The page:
The Superman for Aurobindo
is, on the other hand, part and parcel of God. The divine has set in motion
a process of involution whereupon it condensed itself into Matter. Evolution
consists of unrolling this process upwards from Matter into Life, then Psyche,
and then Mind. Meanwhile, the divine unfurls itself downward from Existence
into Consciousness-Force, then Bliss, and then Supermind. Since "Supermind
is superman," the Superman is obviously an advanced realization of God.
In his own words, "Man himself may well be a thinking and living laboratory
in whom and with whose conscious co-operation [Nature] wills to work out the
superman, the God. Or shall we not say, rather, to manifest God?"
Here we have introduced a further complexity into our investigation, repeated in the following passage. "The animal is a laboratory in which Nature has worked out man; man may very well be a laboratory in which she wills to work out superman, to disclose the soul as a divine being, to evolve a divine nature." So it is Nature who is generating the Superman! Of what consequence is that? Well, for Nietzsche, any association whatsoever to the conventional God of the Judeo-Christian world is repulsive, but associations to Nature are another matter altogether! Zarathustra beseeches people to "remain faithful to the earth" and not to "believe those who speak … of otherworldly hopes!" Thus, Nietzsche differentiates between Nature-or the earth-and the God whose death he has proclaimed. Aurobindo does not make this division. God is a constant interplay of Nature (Prakriti) and Soul (Purusha). The Superman is simply a further drawing out of Purusha out of Prakriti: "For that which is above the mental being is the superman. It is to be the master of thy mind, thy life and thy body; it is to be a king over Nature of whom thou art now the tool, lifted above her who now has thee under her feet." However, Aurobindo does demonstrate an understanding of the concerns that motivate Nietzsche's blunt polarization. He writes, "We must not commit the mistake of emphasising one side of the Truth and concluding from it or acting upon it to the exclusion of all other sides and aspects of the Infinite."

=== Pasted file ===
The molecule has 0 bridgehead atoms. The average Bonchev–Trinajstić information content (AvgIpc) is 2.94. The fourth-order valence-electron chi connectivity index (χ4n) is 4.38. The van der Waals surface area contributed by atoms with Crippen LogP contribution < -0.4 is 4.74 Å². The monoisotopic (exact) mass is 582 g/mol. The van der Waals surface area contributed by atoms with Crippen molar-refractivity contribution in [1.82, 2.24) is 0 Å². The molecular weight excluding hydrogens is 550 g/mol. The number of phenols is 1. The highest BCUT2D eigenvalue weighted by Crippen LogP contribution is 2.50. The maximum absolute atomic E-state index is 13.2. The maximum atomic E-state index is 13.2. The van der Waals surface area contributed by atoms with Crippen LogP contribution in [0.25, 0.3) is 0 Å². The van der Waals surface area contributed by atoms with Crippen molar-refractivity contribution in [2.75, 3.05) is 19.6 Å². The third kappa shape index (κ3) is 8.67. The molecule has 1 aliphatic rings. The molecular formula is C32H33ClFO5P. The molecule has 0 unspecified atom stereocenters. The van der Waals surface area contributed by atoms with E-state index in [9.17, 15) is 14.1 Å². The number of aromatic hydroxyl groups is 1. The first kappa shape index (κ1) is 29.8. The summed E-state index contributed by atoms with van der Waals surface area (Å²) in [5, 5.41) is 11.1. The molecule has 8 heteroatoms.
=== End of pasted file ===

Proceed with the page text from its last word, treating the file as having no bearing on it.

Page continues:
We can then tentatively conclude that the apparent difference of opinion between the two thinkers regarding the Superman's relationship to God disappears when reframed.
Superman: Man, or not
The next subject of consideration is the relationship between Superman and man. Aurobindo and Nietzsche both agree that the Superman is qualitatively different from man. In the two quotes above, Aurobindo likens man to a laboratory in which the Superman can be fashioned. This seems to imply that there is a fundamental difference between the two, but leaves some room for interpretation. However, in the following passage, he draws the line of demarcation more clearly.
Supermanhood is not man climbed to his own natural zenith, not a superior degree of human greatness, knowledge, power, intelligence, will, character, genius, dynamic force, saintliness, love, purity or perfection. Supermind is something beyond mental man and his limits; it is a greater consciousness than the highest consciousness proper to human nature.
Nietzsche, of course, will go to any length to stress that the Overman is a far cry from man. If he is vociferous in his contrasting of it with God, he is even more passionate in his contrasting it with man. Be it in his famous line about the ape - "What is the ape to man? A laughingstock or a painful embarrassment. And man shall be just that for the overman: a laughingstock or a painful embarrassment." Or about the polluted stream - "Verily, a polluted stream is man. One must be a sea to be able to receive a polluted stream without becoming unclean. Behold, I teach you the overman: he is this sea; in him your great contempt can go under." Elsewhere, he writes, "Never yet has there been an overman. Naked I saw both the greatest and the smallest man: they are still all-too-similar to each other. Verily, even the greatest I found all-too-human." Finally, towards the end of Zarathustra, "I have the overman at heart, that is my first and only concern-and not man: not the neighbor, not the poorest, not the most ailing, not the best."